Gov. Dennis Daugaard didn’t miss a beat today when he sent a letter to the dirrector of the National Park Service offering to take over operation of the 64-site Elk Mountain campground in Wind Cave National Park. His proposal suggests the state Game, Fish and Parks Department could run it. The National Park Service otherwise plans to close it for all of 2013 because of the federal budget sequestration. More than 270,000 campers used GFP’s parks and recreation areas in 2012. And Doug Hofer, director for the state Division of Parks and Recreation, never seems to pass up an opportunity to expand the GFP network. South Dakota has a positive record in converting the U.S. Army Corps of Engineer sites along the Missouri River as part of the federal transfer of corp shorelands a decade ago to South Dakota and two tribal governments. Daugaard said 6,600 people used Elk Mountain campground last year — a fact he says indicates GFP could turn a profit running the site this year.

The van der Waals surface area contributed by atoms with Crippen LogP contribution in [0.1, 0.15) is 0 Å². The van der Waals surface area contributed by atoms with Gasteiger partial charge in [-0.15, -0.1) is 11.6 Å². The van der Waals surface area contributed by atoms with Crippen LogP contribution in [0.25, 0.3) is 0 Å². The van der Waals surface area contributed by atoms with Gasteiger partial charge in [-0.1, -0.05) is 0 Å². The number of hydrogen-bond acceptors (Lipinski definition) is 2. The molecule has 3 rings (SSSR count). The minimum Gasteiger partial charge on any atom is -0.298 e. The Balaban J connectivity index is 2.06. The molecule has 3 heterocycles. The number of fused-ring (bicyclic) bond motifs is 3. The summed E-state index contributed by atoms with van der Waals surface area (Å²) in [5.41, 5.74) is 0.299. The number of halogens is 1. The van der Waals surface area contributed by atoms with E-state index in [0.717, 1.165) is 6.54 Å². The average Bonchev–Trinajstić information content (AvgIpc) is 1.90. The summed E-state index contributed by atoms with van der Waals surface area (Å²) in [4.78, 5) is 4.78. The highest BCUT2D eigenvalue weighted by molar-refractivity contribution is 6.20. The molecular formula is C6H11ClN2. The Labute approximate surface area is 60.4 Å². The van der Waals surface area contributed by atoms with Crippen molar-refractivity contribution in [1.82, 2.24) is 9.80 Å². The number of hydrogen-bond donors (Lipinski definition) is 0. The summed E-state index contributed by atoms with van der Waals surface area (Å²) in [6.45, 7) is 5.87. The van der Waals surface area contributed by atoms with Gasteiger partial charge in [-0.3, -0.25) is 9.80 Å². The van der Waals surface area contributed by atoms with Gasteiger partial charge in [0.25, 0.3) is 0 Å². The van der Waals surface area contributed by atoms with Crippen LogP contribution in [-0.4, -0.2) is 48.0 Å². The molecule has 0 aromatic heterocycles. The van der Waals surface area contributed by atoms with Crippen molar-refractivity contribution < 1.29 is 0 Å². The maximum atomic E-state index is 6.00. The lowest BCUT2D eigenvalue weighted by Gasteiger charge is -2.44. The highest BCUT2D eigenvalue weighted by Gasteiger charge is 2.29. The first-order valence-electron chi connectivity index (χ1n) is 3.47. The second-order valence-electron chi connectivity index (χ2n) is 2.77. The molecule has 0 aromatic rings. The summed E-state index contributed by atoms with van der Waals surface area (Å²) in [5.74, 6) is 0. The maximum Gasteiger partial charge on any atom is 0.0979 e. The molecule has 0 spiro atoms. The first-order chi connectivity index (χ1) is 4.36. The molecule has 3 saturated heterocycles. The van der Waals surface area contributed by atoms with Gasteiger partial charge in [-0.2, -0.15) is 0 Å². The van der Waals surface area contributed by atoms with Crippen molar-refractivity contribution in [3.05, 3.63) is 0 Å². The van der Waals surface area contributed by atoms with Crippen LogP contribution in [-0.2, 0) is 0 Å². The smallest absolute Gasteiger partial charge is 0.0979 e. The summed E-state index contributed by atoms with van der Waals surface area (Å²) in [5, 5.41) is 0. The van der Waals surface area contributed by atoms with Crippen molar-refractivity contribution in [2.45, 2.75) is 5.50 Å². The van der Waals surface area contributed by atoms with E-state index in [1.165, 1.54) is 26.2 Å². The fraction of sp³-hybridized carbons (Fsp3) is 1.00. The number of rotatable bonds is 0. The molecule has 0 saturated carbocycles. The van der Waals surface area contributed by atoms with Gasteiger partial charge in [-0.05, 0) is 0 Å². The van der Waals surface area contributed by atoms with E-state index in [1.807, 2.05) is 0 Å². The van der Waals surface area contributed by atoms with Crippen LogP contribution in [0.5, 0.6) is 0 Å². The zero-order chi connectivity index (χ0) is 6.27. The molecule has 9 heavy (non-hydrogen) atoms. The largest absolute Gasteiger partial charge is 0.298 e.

Taking this another step, you have to wonder if the National Park Service might be better off making some of its sites available to the state governments in which they are located. The park service has been frustrated in its budgets for many years. If a state government can effectively manage a site and be responsible for its maintenance and repair as part of the contract, that would mean the park service could concentrate its resources on sites that probably should remain in federal control as part of protecting the national interest. The NPS could keep Yellowstone, for example, and contract Wind Cave and Jewel Cave to the South Dakota GFP.
Make some lemonade out of these lemons?